LONDON―Gary Oldman’s Oscar win on Sunday for his portrayal of Winston Churchill in “Darkest Hour” is a triumph for a versatile actor more used to playing villains and rogues than heroic statesmen.
The 59-year-old British actor, who famously portrayed Sex Pistols star Sid Vicious in “Sid and Nancy” (1986), made his name as a bankable movie star playing antagonists.
He goes to great lengths to develop his characters and plowed through books, newsreel footage and even sat in Churchill’s chair to play the World War II leader as he became Britain’s prime minister in May 1940.
Oldman is known for his signature “big” acting―a very physical, over-the-top style developed for the stage, used to great effect for his villainous cinema characters and retained for other roles.
His portrayal of Churchill in “Darkest Hour” had already landed him the best actor Golden Globe-sand the Oscar, which comes on his second nomination, now seals his reputation as one of the finest actors working today.
“I would just like to salute Sir Winston Churchill, who has been marvelous company on what can be described as an incredible journey,” Oldman told the Oscars audience on Sunday.
Previously, he had said he welcomed all the accolades, but that the greatest reward was receiving approval from Churchill’s descendants.
“Randolph just loves the portrayal. And he feels, ‘Oh, you’ve captured my great-grandpapa―the humor, the energy’.
“That’s my Oscar, right there,” he told CNN.
In winning the Academy Award, Oldman defeated a tough field: Timothee Chalamet (“Call Me by Your Name”); Daniel Day-Lewis for “Phantom Thread”; Daniel Kaluuya for “Get Out”; and Denzel Washington for “Roman J. Israel, Esq.”
Oldman’s prior best actor Oscar nomination came in 2012 for his portrayal of melancholy British agent George Smiley in an adaptation of the John le Carre thriller novel “Tinker Tailor Soldier Spy”.
Building the part of Churchill, Oldman said he first concentrated on the voice, feeling that he physically looked nothing like the great statesman.
“He is such an icon and so mythologized, you wonder, can you get past the marble statue and reach the man?” he told CNN.
He was captivated by newsreel footage, noting the energy in Churchill’s walk and the sparkle in his eyes, revealing an inner sense of humor.
Oldman toured parliament and Churchill’s family homes and sat in the chair he used during World War II.
He noticed fingernail marks on the left arm and scratches from his ring on the right-history recorded in the furniture-which he took as signs of the stress Churchill was under, and incorporated it into his performance.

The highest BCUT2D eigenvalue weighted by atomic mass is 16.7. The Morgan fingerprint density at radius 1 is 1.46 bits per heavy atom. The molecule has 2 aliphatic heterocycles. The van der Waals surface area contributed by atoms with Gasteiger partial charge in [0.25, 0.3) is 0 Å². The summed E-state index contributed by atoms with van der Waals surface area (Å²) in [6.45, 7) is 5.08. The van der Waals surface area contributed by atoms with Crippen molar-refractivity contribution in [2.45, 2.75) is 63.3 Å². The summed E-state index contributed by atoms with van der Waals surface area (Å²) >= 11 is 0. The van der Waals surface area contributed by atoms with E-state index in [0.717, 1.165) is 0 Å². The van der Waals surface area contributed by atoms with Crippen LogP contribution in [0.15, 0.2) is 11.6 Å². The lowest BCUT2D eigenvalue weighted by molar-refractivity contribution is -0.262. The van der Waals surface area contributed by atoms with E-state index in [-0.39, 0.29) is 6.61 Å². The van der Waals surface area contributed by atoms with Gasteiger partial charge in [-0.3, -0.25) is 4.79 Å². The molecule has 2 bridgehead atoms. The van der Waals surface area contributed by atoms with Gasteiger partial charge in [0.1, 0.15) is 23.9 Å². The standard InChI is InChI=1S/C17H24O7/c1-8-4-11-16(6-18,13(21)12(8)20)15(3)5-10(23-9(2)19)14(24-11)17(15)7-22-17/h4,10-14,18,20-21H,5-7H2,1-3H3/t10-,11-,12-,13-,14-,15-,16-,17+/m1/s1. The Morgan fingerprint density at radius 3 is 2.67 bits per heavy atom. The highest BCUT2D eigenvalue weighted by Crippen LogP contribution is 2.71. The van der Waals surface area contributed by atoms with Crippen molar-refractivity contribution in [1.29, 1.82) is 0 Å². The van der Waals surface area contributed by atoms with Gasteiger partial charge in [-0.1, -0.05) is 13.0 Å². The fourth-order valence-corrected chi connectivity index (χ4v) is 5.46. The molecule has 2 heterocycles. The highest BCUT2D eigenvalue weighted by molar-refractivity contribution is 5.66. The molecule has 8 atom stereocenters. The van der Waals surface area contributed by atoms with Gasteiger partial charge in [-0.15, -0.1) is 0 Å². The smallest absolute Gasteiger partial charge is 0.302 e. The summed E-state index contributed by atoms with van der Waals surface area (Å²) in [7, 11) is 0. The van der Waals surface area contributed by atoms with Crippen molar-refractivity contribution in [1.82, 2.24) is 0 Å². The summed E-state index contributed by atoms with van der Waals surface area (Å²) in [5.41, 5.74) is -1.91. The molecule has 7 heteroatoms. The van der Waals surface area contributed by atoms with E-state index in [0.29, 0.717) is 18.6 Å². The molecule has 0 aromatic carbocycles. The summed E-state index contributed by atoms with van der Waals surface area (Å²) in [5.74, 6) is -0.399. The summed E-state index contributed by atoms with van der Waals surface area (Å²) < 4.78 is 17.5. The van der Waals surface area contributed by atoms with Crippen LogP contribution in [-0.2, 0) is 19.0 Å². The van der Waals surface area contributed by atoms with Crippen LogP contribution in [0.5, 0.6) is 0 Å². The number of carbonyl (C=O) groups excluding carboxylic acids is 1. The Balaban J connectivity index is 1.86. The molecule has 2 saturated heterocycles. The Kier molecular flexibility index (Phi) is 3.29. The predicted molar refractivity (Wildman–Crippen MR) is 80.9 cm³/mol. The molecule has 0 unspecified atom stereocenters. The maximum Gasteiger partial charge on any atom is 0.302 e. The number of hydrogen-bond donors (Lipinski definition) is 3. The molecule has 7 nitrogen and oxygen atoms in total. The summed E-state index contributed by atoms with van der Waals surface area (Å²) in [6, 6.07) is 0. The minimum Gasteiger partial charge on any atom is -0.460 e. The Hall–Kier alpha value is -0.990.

Oldman left school at 16 and took a job in a sports shop.
Failing to get into the prestigious Royal Academy of Dramatic Art, he studied at Rose Bruford drama school in southeast London and spent a successful decade in theater.
He burst onto the screen in 1986 with his critically-acclaimed portrayal of punk rocker Vicious. He lost so much weight to play the Sex Pistols bassist that he was briefly hospitalized.
Oldman rose to prominence as a leading figure in the “Brit pack”: the gang of up-and-coming British actors of the 1980s that included Day-Lewis, Colin Firth and Tim Roth.
He played Lee Harvey Oswald in “JFK” (1991), Count Dracula in “Bram Stoker’s Dracula” (1992) and starred in “Leon” (1994) and “The Fifth Element” (1997).
He had recurring roles in the Batman “Dark Knight” trilogy and the “Harry Potter” series.
He also tried his hand at writing and directing, winning a host of awards in 1997 for “Nil by Mouth”―a tale of drink, drugs and violence inspired by his own childhood on a south London housing estate.
Oldman’s own father was, he says, an abusive alcoholic who left the family when his son was seven.
The actor had a well-publicized struggle with alcohol himself and it took a 70-hour drinking binge for him to realize his life was lurching out of control.
Oldman is now sober and in his fifth marriage, having tied the knot with Gisele Schmidt in 2017.
He has three sons from previous marriages, though not from his two-year union with actress Uma Thurman.